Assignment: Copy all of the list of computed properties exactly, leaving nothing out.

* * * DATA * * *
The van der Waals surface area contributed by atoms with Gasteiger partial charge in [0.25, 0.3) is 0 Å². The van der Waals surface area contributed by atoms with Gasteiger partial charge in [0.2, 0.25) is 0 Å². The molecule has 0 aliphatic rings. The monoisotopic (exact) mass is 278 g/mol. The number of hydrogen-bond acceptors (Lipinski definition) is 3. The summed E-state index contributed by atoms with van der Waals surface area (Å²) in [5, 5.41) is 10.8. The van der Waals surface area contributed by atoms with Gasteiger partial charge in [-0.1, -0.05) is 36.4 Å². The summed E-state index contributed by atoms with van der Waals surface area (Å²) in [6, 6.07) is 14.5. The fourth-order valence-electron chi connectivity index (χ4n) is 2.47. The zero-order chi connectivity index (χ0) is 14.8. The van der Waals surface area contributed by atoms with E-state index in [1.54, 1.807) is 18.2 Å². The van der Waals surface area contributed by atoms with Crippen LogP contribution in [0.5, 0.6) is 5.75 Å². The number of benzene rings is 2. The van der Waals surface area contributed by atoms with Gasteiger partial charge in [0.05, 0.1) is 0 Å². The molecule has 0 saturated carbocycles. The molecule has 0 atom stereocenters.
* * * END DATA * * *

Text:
The van der Waals surface area contributed by atoms with Gasteiger partial charge in [0.25, 0.3) is 0 Å². The van der Waals surface area contributed by atoms with Gasteiger partial charge in [0.2, 0.25) is 0 Å². The molecule has 0 aliphatic rings. The monoisotopic (exact) mass is 278 g/mol. The number of hydrogen-bond acceptors (Lipinski definition) is 3. The summed E-state index contributed by atoms with van der Waals surface area (Å²) in [5, 5.41) is 10.8. The van der Waals surface area contributed by atoms with Gasteiger partial charge in [-0.1, -0.05) is 36.4 Å². The summed E-state index contributed by atoms with van der Waals surface area (Å²) in [6, 6.07) is 14.5. The fourth-order valence-electron chi connectivity index (χ4n) is 2.47. The zero-order chi connectivity index (χ0) is 14.8. The van der Waals surface area contributed by atoms with E-state index in [1.54, 1.807) is 18.2 Å². The van der Waals surface area contributed by atoms with Crippen LogP contribution in [0.5, 0.6) is 5.75 Å². The number of benzene rings is 2. The van der Waals surface area contributed by atoms with Gasteiger partial charge in [0.05, 0.1) is 0 Å². The molecule has 0 saturated carbocycles. The molecule has 0 atom stereocenters.